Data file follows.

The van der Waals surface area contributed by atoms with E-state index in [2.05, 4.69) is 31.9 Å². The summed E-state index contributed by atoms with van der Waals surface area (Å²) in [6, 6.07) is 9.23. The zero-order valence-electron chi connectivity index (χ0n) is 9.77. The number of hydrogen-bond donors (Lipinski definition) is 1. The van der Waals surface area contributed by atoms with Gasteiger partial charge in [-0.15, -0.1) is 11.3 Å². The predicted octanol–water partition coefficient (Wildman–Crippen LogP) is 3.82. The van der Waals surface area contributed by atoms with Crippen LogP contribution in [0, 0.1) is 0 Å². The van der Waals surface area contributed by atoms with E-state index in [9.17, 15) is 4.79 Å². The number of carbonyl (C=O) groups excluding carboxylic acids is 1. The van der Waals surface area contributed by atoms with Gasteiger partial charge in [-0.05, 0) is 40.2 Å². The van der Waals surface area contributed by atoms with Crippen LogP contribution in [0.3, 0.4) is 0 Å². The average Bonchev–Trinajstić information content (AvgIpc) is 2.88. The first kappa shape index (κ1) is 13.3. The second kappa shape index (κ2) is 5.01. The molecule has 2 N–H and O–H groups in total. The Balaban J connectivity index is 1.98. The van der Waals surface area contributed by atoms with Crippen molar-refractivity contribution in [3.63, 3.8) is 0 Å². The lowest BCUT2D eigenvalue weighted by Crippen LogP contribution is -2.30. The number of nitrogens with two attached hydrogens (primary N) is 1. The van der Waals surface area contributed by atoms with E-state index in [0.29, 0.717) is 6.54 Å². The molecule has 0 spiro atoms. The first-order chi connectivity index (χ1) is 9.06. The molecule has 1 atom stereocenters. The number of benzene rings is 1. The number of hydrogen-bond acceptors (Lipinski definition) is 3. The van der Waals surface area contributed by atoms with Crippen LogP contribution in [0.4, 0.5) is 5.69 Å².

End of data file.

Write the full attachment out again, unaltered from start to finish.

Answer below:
The van der Waals surface area contributed by atoms with E-state index in [2.05, 4.69) is 31.9 Å². The summed E-state index contributed by atoms with van der Waals surface area (Å²) in [6, 6.07) is 9.23. The zero-order valence-electron chi connectivity index (χ0n) is 9.77. The number of hydrogen-bond donors (Lipinski definition) is 1. The van der Waals surface area contributed by atoms with Gasteiger partial charge in [-0.15, -0.1) is 11.3 Å². The predicted octanol–water partition coefficient (Wildman–Crippen LogP) is 3.82. The van der Waals surface area contributed by atoms with Crippen LogP contribution in [0, 0.1) is 0 Å². The van der Waals surface area contributed by atoms with E-state index in [9.17, 15) is 4.79 Å². The number of carbonyl (C=O) groups excluding carboxylic acids is 1. The van der Waals surface area contributed by atoms with Gasteiger partial charge in [-0.05, 0) is 40.2 Å². The van der Waals surface area contributed by atoms with Crippen LogP contribution in [0.3, 0.4) is 0 Å². The average Bonchev–Trinajstić information content (AvgIpc) is 2.88. The first kappa shape index (κ1) is 13.3. The second kappa shape index (κ2) is 5.01. The molecule has 2 N–H and O–H groups in total. The Balaban J connectivity index is 1.98. The van der Waals surface area contributed by atoms with Crippen molar-refractivity contribution in [3.63, 3.8) is 0 Å². The lowest BCUT2D eigenvalue weighted by Crippen LogP contribution is -2.30. The number of nitrogens with two attached hydrogens (primary N) is 1. The van der Waals surface area contributed by atoms with E-state index in [0.29, 0.717) is 6.54 Å². The molecule has 0 spiro atoms. The first-order chi connectivity index (χ1) is 9.06. The molecule has 1 atom stereocenters. The number of benzene rings is 1. The number of hydrogen-bond acceptors (Lipinski definition) is 3. The van der Waals surface area contributed by atoms with Crippen LogP contribution in [0.4, 0.5) is 5.69 Å².